In my recent post The Church is in Need of Her Saints I talked about the need of the church to carry on the cult of saints as a focus of community devotion by honoring both ancient and modern local 'saints.' So when I came across Christ Church's website for her I was delighted to find an example of such a saint and her parish which has chosen a feast day for her (April 25), written a collect and painted an icon to commemorate their local saint.
Deaconess Byllesby grew up in Meadville, PA, daughter to the rector of Christ Church (Meadville), but moved to Augusta, her family's winter town, because she wanted to work in a neighborhood whose resident relied largely on textile mills. During the Depression she opened rectory to the public, caring for the sick and homeless and providing food to children. This is only a very short summary of her life, more about her can be found here Deaconess Byllesby.
The point is that in many communities there have been, and are today, saintly people weather they are priests, bishops or lay people. Their lives, dedicated to Christ may help their own communities to grow towards Christ even after death.

Almighty God, who chose your servant Ruth Ellis Byllesby to serve the poor, feed the hungry, and clothe your children: give us the grace to pattern our lives after the shining example of Blessed Ruth, that we may spread the Gospel by helping those in need, with humility and the heart of a servant, through Jesus Christ our Lord, who lives and reigns with you and the Holy Spirit, one God, for ever and ever. Amen.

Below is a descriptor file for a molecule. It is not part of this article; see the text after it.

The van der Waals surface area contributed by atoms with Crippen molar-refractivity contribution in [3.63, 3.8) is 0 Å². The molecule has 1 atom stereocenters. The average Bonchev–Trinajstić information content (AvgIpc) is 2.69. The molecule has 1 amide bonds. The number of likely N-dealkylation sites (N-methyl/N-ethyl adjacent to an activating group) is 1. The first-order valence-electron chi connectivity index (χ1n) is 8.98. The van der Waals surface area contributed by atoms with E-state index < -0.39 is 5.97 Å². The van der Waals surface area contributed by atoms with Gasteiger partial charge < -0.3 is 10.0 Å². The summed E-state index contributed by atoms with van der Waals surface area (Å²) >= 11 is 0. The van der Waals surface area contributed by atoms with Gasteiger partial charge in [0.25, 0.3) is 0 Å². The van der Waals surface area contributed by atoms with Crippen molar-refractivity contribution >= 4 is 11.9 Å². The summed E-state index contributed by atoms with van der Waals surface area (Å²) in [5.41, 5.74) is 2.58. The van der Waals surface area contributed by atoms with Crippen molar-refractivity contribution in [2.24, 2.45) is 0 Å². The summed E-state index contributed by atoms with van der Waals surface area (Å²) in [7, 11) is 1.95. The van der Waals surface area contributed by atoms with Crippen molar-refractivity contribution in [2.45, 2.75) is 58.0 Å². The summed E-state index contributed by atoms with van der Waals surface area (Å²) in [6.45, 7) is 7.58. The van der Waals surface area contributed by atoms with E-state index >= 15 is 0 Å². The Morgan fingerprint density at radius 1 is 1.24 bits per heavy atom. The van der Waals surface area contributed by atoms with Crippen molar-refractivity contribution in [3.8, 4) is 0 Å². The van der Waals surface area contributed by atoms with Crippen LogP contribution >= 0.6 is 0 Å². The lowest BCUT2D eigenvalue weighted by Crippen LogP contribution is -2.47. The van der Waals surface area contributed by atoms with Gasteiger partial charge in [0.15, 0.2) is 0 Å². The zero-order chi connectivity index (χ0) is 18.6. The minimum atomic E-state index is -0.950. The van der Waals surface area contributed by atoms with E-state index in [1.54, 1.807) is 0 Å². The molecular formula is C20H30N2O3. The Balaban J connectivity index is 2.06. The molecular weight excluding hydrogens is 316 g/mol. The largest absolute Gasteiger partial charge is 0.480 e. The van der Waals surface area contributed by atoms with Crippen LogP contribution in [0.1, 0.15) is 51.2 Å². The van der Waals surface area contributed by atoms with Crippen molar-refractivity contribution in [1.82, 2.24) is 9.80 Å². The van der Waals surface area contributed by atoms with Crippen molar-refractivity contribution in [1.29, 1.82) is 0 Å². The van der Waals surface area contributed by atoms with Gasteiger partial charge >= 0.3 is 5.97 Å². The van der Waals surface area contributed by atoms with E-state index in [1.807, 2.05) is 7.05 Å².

Friday, August 3, 2012

Feast of St. Herman of Alaska, 9 August.

St. Herman of Alaska icon.
St. Herman was born in 1756 in the town of Serpukhov, outside of Moscow, Russia. He joined a monastery in St. Petersburg where he experienced healing visions of St. Mary the Virgin and was later professed monk at the great monastery of Valaam. He was never ordained, but monks have a higher status and more involvement in most of the Orthodox Churches. In 1794, Herman traveled with seven other monks as missionaries with Grigory Shelikhov, a prominent Russian merchant, to Kodiak Island Alaska.

Herman converted many of the native Aleuts to the Orthodox Church and  became their patron and protector as he produced many miracles and defended them from the oppressive colonial government. Eventually he became the only remaining one of the monks as the others were arrested and martyred for speaking against the colonial government on behalf of the native peoples. Among his miracle he is said to have stopped a tidal wave from flooding one of the Aleut towns by placing an Icon of the the Theotokos (Greek for the Mother of God) on the beach which the waters did not pass. Herman built a hermitage on Spruce Island from which he often consoled the local community and many others who traveled to see him. He also built a chapel, a school and a garden which he maintained with the help of several orphans. Herman died on 15 November, 1837 and was made a saint on August 9 by the Orthodox Church in America. Many of Alaska's Native Americans are practicing Orthodox Christians as a result of the work of St. Herman and others.